By Rudolf Ogoo Okonkwo
President Muhammadu Buhari of Nigeria just wrote an article for Newsweek magazine. I didn’t know they still publish… anyway, you need to rush and read it before it is taken down. I’m telling you, it is so explosive that enemies of Africa will take it down before you say, “Give me a break.”
I know what you are thinking now. That Buhari did not write an article for Newsweek. And that probably he did not even read it before it was published. My friend, I beg you, go and read the article for yourself. You will be surprised.
In the article Buhari talked about the future of Nigeria, and indeed, Africa, in a post coronavirus world.
It is a fascinating look into Buhari’s brain — No. I’m not talking about the brain inside Buhari’s head, I mean the brain behind Buhari.
First of all, Buhari told the world(you know when he chose to write for Newsweek in the US and not the Newswatch magazine of Lagos, he was only interested in addressing the world not us, poor Africans) that Nigeria is ready to do manufacturing for the world.
He said that Nigeria has put in place “the energy, infrastructure and key natural resources needed to power and supply large-scale manufacturing facilities…”
I bet you can smell the lies from 100 miles. You cannot power large-scale manufacturing with I-better-pass-my-neighbour generators or move the products along that horrible Oshodi –Apapa road to the seaport.
Secondly, he said something else that made me feel you must be alerted.
After boasting about our first private oil refinery and upcoming power plant, he said, “And we can now move forward with road, rail and power station construction — in part, under own resources — thanks to close to a billion dollars of funds stolen from the people of Nigeria under a previous, undemocratic junta in the 1990s that have now been returned to our country from the U.S., U.K. and Switzerland.”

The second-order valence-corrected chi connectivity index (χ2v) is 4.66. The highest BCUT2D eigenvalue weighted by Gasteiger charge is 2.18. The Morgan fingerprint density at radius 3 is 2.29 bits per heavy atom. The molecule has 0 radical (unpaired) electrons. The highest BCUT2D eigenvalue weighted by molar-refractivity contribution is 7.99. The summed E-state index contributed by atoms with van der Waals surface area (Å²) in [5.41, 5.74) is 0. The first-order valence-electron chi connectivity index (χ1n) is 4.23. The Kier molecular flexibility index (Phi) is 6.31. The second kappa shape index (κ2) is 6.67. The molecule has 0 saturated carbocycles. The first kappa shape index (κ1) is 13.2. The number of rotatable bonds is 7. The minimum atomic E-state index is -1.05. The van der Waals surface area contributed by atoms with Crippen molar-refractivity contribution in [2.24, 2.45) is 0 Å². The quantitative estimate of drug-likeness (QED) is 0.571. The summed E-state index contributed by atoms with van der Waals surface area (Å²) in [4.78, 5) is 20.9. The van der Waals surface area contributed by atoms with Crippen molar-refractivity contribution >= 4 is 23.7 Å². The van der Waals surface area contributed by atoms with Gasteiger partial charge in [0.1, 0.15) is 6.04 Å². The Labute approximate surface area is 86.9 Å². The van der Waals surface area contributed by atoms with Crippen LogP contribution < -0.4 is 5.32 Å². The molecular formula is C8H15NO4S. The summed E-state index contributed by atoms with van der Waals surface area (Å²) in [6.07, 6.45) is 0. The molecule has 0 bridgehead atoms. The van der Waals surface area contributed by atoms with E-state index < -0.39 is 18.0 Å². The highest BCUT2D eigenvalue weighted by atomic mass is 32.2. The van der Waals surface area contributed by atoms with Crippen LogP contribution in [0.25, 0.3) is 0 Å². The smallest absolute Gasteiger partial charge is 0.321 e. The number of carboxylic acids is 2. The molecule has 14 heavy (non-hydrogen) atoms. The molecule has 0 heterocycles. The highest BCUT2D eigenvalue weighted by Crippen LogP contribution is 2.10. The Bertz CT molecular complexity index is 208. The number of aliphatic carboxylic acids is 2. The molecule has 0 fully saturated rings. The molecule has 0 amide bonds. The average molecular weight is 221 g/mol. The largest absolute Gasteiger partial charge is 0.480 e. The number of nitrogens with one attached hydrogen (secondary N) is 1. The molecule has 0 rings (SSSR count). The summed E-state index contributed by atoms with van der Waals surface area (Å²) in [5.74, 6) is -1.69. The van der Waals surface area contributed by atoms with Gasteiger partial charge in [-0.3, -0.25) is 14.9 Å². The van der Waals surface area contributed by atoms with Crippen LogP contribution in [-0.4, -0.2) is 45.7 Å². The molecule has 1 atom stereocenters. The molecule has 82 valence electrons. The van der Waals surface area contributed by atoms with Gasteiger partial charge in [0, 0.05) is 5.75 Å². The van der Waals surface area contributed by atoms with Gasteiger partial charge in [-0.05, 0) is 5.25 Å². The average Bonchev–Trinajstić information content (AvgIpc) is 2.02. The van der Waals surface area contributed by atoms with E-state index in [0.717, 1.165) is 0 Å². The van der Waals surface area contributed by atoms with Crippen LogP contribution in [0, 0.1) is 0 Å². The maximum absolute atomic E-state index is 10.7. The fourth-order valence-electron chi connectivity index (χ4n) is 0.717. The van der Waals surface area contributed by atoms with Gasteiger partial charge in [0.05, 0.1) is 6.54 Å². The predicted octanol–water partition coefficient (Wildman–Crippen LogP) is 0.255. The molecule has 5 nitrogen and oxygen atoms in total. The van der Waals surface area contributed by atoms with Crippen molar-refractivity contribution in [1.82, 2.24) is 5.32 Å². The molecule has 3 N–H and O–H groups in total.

Let us unpack that paragraph full of lies.
Buhari said that in part, we are moving on to building roads and rails and power stations with our own money.
Where did this our money come from? Was he talking about the $3 that we make from selling a barrel of crude oil? Or was it the money that his Attorney General, Mr. Abubakar Malami, called Abacha’s Assets?
Buhari said it was close to a billion dollars stolen from the Nigerian people by a previous undemocratic junta in the 1990s.
For some reason, Buhari did not want to mention Gen. Sani Abacha’s name. Do you know why? Because he was involved in Abacha and with Abacha.
Do you know the second reason why he didn’t mention Abacha? Because Buhari once said that Abacha did not steal.
We haven’t forgotten.
And he hasn’t changed that position.
So think about it.
Before Buhari came into office, Nigeria has recovered over $3.0 billion of Abacha’s loot. Where is the money? Nobody can tell us. Not Gen. Abulsalami, not Gen. Obasanjo, not Pres. Yar’Adua and not Pres. Jonathan. At least, Yar’Adua has an excuse. He is not here anymore.
Since Buhari came into office, we have received over $633 million of Abacha’s loot. The first $322 million that came, Buhari said he used it to feed selected school children and to give N10, 000 to selected traders in tradermoni scheme and to give N5000 to selected poorest of poor Nigerians.